Exactly. And when I spoke to people about [the Boulevard subway], they were like, “Jay, this is not possible. We shouldn’t be asking for this. We should just stay focused on trolley modernization and ‘Reimagining Regional Rail’ [SEPTA’s plan to improve Regional Rail service].”

Don’t get me wrong. Regional Rail is important. But we should be ambitious. We should be thinking about a bright future for the city of Philadelphia, not one where we’re just coasting. I want Philadelphia to be a great city.

So I read the study, and I knew I had to do something, and I thought, “You know what? I’ll write an op-ed for The Philadelphia Inquirer. Maybe a few people will read it; maybe a few policymakers will do something.” So I wrote the op-ed, and I felt like I didn’t get the buzz that I wanted. And that’s when I started to take things further and personally reach out and call offices to talk to them about the op-ed, including Councilmember Kenyatta Johnson’s office. They challenged me and told me, “Do Northeast policymakers agree with this?” And I said, “Hey, I’m speaking to everybody,” and I doubled my efforts.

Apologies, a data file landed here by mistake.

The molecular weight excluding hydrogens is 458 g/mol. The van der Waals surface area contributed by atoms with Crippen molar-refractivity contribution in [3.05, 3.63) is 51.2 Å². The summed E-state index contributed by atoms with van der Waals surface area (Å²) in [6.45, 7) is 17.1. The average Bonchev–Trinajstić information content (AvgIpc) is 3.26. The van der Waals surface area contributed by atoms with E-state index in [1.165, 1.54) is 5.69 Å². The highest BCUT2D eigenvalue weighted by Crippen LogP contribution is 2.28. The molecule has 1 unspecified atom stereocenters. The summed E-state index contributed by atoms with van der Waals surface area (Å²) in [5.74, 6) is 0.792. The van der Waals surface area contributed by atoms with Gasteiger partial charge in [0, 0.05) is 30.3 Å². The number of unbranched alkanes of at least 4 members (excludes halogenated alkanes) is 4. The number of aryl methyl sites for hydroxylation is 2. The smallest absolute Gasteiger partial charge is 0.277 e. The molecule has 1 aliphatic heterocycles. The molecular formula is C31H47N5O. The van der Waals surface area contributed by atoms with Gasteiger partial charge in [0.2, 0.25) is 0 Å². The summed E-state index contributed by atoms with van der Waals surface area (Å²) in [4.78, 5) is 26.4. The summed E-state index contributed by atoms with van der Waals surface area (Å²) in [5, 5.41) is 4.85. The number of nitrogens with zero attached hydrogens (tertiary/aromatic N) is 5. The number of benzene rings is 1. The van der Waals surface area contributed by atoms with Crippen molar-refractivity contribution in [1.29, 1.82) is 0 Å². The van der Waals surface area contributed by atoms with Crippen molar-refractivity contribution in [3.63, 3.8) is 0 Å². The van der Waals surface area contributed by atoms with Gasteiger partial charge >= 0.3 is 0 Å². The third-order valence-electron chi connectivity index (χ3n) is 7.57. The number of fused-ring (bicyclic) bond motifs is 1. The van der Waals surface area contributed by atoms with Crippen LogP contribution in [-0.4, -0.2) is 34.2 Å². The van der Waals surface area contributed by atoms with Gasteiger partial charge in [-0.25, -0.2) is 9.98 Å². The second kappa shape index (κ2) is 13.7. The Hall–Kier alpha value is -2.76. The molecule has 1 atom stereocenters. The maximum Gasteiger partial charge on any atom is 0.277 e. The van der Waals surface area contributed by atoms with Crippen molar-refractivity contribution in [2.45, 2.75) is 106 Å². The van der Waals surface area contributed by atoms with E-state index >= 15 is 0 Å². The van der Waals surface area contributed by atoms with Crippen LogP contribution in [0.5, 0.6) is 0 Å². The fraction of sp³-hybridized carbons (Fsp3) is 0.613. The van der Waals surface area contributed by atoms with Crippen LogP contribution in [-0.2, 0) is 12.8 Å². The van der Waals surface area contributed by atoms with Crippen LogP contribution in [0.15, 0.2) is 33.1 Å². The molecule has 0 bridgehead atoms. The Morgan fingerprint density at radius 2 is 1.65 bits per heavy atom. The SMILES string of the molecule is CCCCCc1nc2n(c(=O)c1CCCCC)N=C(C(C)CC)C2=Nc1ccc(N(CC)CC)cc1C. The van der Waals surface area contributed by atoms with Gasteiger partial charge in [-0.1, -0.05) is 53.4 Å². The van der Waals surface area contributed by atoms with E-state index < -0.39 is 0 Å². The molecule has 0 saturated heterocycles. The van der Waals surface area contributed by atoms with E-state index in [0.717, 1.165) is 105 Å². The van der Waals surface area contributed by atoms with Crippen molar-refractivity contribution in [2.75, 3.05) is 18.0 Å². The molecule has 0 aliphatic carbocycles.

And is this how you wound up talking to Rep. Solomon?
Jared Solomon actually reached out to me. People said that for years, he has wanted to see some form of change on the Boulevard. And when he reached out, by this time, I had released a second op-ed about the subway, and he was like, “I think we should have a discussion about this. I think we should have a town hall where we can actually gauge the community’s feelings about the subway.”